Ice block drops from sky, crashes through roof; ‘I could have been killed’

A 69-year-old man in England stepped out for a bit of exercise Friday morning only to return to discover a hole in his roof and ice chunks scattered about.

Wahram Manoukian of Oakley Green village was none too happy.

"When I discovered it was ice I was shocked," he told the Daily Mail. "It had bounced off my roof and then smashed through my garage roof, the ice and tiles just smashed straight through.

"I was fuming. My grandchildren could have been in, as they come around after school and during the weekends they come around to us.

"Fortunately my wife was out too. I could have been killed. It could have been anyone.

"The force must have been astonishing and would have killed anyone instantly."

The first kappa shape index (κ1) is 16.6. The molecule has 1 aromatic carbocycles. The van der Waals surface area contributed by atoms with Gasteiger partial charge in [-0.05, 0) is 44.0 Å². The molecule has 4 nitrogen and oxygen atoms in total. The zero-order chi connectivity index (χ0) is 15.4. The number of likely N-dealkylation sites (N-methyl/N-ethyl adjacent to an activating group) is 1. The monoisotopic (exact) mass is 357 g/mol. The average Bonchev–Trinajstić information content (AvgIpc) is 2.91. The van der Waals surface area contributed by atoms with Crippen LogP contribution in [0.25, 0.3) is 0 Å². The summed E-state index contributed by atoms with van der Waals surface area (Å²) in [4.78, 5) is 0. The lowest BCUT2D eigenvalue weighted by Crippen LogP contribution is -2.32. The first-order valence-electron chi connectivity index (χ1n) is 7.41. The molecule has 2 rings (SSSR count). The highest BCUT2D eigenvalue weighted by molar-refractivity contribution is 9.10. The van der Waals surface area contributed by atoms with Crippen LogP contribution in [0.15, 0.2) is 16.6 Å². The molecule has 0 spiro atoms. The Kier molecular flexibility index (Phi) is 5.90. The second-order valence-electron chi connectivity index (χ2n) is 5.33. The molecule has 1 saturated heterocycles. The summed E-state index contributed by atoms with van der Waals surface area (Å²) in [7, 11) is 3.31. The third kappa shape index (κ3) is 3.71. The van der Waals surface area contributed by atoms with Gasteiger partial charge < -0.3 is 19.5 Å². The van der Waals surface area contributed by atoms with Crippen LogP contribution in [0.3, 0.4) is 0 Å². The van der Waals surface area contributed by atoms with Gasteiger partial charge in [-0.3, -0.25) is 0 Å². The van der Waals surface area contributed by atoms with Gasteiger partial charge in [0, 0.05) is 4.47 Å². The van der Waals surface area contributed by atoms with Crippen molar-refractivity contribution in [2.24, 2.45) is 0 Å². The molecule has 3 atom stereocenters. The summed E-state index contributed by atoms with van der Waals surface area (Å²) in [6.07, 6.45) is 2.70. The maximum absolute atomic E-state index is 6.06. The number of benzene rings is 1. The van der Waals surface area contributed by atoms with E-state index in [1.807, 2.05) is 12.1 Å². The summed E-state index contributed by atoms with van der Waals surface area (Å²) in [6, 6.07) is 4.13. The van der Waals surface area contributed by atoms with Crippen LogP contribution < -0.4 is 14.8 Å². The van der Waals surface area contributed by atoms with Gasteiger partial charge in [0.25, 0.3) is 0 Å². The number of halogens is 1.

The ice block weighed at least 21 pounds, which was the weight of the ice chunks he had collected.

Manoukian phoned the Civil Aviation Authority hoping for an investigation as to where the ice block originated. He suspected it was from a passing airplane. The CAA says ice can form on an airplane at high altitudes and fall off when it descends to a warmer height, but it's "relatively rare," the Maindenhead Advertister reported.

RELATED: Mysterious ice ball crashes through Modesto roof

The CAA logged the incident but doesn't plan to investigate. It directed Manoukian to the CAA website where it had this statement:

"As the safety regulator for UK civil aviation, the CAA requires UK aircraft operators to minimize the risk of ice falls by performing regular maintenance to prevent leaks and take prompt corrective action if a defect is found.

"The CAA is unable to investigate the potential origin of an ice fall, but does record reports of this nature.

"Falling ice which is clear and uncontaminated may not have originated from aviation activity.

"Indeed there have been reports of falling chunks of ice which date back to before the existence of aircraft.

"Research into the phenomena is ongoing by scientists across the world but is controversial."